Born in 1782, Sir William Allan was a Scottish painter who gained name and fame for his works inspired by Russian life. He was also a Royal Academician and the president of the Royal Scottish Academy. The quality work that he contributed to painting still remains fresh among the pages of Scottish history.
Early years of William Allan
William was born in 1782 in the city of Edinburgh. William got his name from his father, William Allan Senior who was an officer at the Court of Session.
He received his basic education at the High School of Edinburgh. One of his teacher at the school was William Nichol who was also a friend of Robert Burns.
After Allan’s talent for painting and art was recognized, he was provided with a painter and a coach as well. He studied at the Trustee’s academy with John Burnet, David Wilkie and Alexander George Fraser under John Graham.
A few years later William moved to London and got admitted to the schools of the Royal Academy.
There he exhibited his first painting which was done in the style of John Opie in 1803 and was called the Gipsy boy with an Ass.
William Allan on a tour
The main reason that William Allan was able to capture the beauty, art and culture of Russia was because of the travel decision he made in 1805. The shipwrecked victim at Memel in Russia marked the beginning of a promising career.
He was able to collect funds from his paintings and portraits of the Dutch people constituting of the consul and others. Later on his journey to Austerlitz, he crossed St. Petersburg and got to have a close eye at the Russian army as well.
He made friends in the country mainly in the capital region which counted Sir Alexander Crichton, a physician of the imperial family.
Observation was not all that Allan gained in his time in Russia, he also became fluent with Russian as well. Now that he was familiar with the local tongue of the region he did not hesitate to travel to the inner parts of the country and also spent a few years in Ukraine.
Other excursion spots of Allan were Tartary, Turkey, the culture of Cossacks, Tartars and Circassians. He even collected armour and arms.
His famous painting, Peasants keeping their Holiday was part of the exhibition at the Royal Academy in 1809.
Allan returns home
It was in 1814 that Allan came back to Edinburg. The following year of 1815, another painting of William, Circassian Captives was completed and had a fair share of attention at the Royal Academy. However, there was not a direct purchaser of the painting. Yet it was sold by means of a lottery to Francis Wemyss Charteris, 9th Earl of Wemyss.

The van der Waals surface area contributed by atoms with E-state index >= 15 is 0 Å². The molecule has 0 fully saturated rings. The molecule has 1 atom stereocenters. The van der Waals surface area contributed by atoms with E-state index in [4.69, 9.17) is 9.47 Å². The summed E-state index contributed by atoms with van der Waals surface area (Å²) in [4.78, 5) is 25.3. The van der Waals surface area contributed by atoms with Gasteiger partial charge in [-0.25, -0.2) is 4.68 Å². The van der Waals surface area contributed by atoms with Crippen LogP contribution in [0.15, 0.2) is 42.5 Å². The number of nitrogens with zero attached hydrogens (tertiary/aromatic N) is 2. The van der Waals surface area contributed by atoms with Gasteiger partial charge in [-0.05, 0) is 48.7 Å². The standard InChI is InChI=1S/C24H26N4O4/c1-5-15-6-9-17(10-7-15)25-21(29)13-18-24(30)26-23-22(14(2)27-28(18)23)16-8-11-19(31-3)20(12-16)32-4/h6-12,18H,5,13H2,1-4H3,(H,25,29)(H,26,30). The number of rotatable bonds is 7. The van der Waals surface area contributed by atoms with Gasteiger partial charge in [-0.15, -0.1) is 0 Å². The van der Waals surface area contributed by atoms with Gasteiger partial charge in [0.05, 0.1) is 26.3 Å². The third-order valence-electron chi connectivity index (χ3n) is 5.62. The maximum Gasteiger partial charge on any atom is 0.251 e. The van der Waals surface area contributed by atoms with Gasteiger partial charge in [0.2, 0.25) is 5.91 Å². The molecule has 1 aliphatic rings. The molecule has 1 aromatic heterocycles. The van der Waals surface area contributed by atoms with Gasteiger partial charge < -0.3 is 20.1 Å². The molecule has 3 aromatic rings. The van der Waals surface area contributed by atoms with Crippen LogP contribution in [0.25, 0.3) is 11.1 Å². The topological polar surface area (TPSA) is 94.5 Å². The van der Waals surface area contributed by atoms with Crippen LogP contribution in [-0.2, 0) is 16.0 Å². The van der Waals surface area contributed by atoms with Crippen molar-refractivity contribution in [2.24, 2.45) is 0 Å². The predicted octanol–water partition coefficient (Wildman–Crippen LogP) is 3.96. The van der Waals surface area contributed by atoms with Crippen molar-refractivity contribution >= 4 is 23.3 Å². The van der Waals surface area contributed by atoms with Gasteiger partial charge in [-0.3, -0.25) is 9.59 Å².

For quite some time, Allan lived in Edinburg and his paintings did not do as good as they were expected. Yet again they were bought by Grand Duke Nicholas at times when he visited the city.
Allan rises as a painter
Inspired by the novels of Sir Walter Scott, William Allan drew paintings of Scottish history and the famous one are Death of Archbishop Sharpe and Knox admonishing Mary Queen of Scotland. There were later got exhibited in 1823 and engraved by John Burnet.
Later in 1825, Allan’s Death of the Regent Murray made a name and was sold for 800 Guineas to Duke of Bedford. This became the ticket for William to be associated with the Royal Academy.
Painter in jeopardy of health
William received a threat of blindness due to his deteriorating health and a break from work was the best solution towards his wellbeing.
In order to do this, Allan moved to Rome and spent a season of winter there. Later he travelled to Constantinople, Naples, Greece and Asia as well.
But the painter within him could not resist exhibiting two of his works, Auld Robin Gray and Prophet Jonah in 1826 and 1829 respectively.
In 1830, he was restored to fine health and was living at his home at Scotland Street of New town in Edinburg.
He was a chosen member of the Royal Academician and after the death of Sir George Watson became the president of Royal Scottish Academy in 1838.
Some famous works of William Allan
The Battle of Waterloo from the English was presented by Allan in 1843 and became a property of Duke of Wellington afterwards.
He painted Peter the Great, teaching his subjects the art of shipbuilding.
The last major work contributed by William to the world of painting was a second view of the Battle of Waterloo which was exhibited in 1846 at the Westminster Hall.
He got caught with the disease of bronchitis in his home at Edinburg and died because of it on February 23rd, 1850.
Even in his last days, he was working on the portrait of the Battle of Bannockburn. He remains buried in Dean Cemetery in Edinburg.